This is a 5-year proposal for the development of the candidate as a physician scientist in the arena of renal physiology and pathophysiology. It will allow an extended period of research training in basic physiologic methods to accomplish this goal. The mentor, Dr. Blantz, is a well-recognized leader in the field of renal physiology and has mentored numerous trainees to achieve successful academic careers. UCSD provides an ideal fostering environment for young investigators with opportunities to interact and collaborate with many well-established investigators within and outside the Division of Nephrology. In chronic kidney disease (CKD), adaptations in remaining nephrons help maintain the primary functions of the kidney i.e. filtration and salt balance in the earlier stages. In the face of successive nephron loss, the kidney has pre-defined and limited sets of physical factors (glomerular and tubular) that can be altered to maintain GFR. In addition a change in the pre-existing environment can influence the response to subsequent injury. A relative resistance to decline in GFR has been observed by us after an ischemic event in early subtotal nephrectomy (STN) in rat, a model of CKD. Our investigations of the physiologic, metabolic and molecular milieu in early STN provide valuable insights into the overall response of the kidney to injury. At baseline, adaptations in nephron function include an absence of tubuloglomerular feedback (TGF) response, which can curtail the decline in GFR seen normally. Other glomerular and tubular factors, yet unexamined, could also be important. Finally in vivo preconditioing can afford resistance to proximal tubuar cells. Using micropuncture and molecular biology techniques we propose to provide useful mechanistic information.
The specific aims i nclude: 1) Determine the degree to which the relative insensitivity of GFR to IR in the early stage is due to differences in TGF, physical factors, and other humoral factors using a simple, yet inclusive, network construct applied to micropuncture data. 2) Determine the underlying mechanisms of cellular resistance to ischemia in STN and the role of hypoxia inducible factor and its downstream effects in this response. These will be the first detailed analysis of the mechanisms of acute kidney injury in the presence of CKD.
Chronic kidney disease is a major health problem and acute kidney injury on pre-existing CKD is increasingly being recognized. There are important differences in AKI when it occurs on a background of CKD and it is our goal to define those differences. How the kidney responds to injury at an early stage can help in identifying potential therapeutic targets in the future.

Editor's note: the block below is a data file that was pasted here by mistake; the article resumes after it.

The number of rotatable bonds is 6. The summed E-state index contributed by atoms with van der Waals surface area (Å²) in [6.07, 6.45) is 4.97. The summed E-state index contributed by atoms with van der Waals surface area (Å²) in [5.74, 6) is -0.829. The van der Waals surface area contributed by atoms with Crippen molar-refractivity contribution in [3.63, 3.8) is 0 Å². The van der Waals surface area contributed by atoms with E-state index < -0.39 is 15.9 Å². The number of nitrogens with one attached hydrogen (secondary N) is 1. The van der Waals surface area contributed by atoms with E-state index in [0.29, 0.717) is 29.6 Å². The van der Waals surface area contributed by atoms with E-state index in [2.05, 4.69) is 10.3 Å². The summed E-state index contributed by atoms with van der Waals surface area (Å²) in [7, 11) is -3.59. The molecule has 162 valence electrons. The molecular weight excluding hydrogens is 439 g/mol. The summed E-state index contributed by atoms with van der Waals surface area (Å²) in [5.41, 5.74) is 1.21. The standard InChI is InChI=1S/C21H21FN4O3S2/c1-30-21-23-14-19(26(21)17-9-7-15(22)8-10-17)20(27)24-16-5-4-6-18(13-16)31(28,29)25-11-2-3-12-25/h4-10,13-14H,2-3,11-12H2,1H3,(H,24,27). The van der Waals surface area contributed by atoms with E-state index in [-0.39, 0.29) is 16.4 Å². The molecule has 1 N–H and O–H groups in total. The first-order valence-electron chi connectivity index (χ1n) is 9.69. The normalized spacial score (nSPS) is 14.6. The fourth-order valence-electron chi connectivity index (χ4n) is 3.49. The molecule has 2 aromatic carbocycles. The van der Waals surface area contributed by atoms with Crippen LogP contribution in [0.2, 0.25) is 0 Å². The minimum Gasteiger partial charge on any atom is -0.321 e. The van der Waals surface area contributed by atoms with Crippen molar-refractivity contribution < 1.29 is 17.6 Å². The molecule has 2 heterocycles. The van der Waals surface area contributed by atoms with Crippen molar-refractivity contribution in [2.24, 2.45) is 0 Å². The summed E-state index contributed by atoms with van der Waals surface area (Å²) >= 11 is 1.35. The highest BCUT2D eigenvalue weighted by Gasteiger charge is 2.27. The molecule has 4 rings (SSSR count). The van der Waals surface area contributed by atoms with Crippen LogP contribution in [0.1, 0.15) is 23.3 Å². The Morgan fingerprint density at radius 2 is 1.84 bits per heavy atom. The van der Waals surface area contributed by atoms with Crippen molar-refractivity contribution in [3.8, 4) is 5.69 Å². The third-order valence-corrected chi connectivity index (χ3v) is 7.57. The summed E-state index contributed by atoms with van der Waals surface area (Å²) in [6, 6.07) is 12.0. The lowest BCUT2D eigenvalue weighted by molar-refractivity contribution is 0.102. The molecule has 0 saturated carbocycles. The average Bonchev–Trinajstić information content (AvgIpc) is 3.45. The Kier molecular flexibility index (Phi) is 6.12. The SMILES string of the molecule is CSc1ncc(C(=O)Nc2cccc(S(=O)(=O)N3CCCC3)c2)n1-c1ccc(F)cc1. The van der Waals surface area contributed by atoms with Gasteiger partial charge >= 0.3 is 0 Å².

|Nourbakhsh, Noureddin; Singh, Prabhleen (2014) Role of renal oxygenation and mitochondrial function in the pathophysiology of acute kidney injury. Nephron Clin Pract 127:149-52|
|Blantz, Roland C; Singh, Prabhleen (2014) Glomerular and tubular function in the diabetic kidney. Adv Chronic Kidney Dis 21:297-303|
|Singh, Prabhleen; Thomson, Scott C (2014) Salt sensitivity of tubuloglomerular feedback in the early remnant kidney. Am J Physiol Renal Physiol 306:F172-80|
|Thomson, Scott C; Kashkouli, Ali; Singh, Prabhleen (2013) Glucagon-like peptide-1 receptor stimulation increases GFR and suppresses proximal reabsorption in the rat. Am J Physiol Renal Physiol 304:F137-44|
|Singh, Prabhleen; Ricksten, Sven-Erik; Bragadottir, Gudrun et al. (2013) Renal oxygenation and haemodynamics in acute kidney injury and chronic kidney disease. Clin Exp Pharmacol Physiol 40:138-47|
|Singh, Prabhleen; Blantz, Roland C; Rosenberger, Christian et al. (2012) Aberrant tubuloglomerular feedback and HIF-1? confer resistance to ischemia after subtotal nephrectomy. J Am Soc Nephrol 23:483-93|
|Thomson, Scott C; Rieg, Timo; Miracle, Cynthia et al. (2012) Acute and chronic effects of SGLT2 blockade on glomerular and tubular function in the early diabetic rat. Am J Physiol Regul Integr Comp Physiol 302:R75-83|
|Blantz, Roland C; Singh, Prabhleen (2011) Analysis of the prerenal contributions to acute kidney injury. Contrib Nephrol 174:4-11|
|Singh, Prabhleen; Okusa, Mark D (2011) The role of tubuloglomerular feedback in the pathogenesis of acute kidney injury. Contrib Nephrol 174:12-21|
|Deng, Aihua; Arndt, Mary Ann K; Satriano, Joseph et al. (2010) Renal protection in chronic kidney disease: hypoxia-inducible factor activation vs. angiotensin II blockade. Am J Physiol Renal Physiol 299:F1365-73|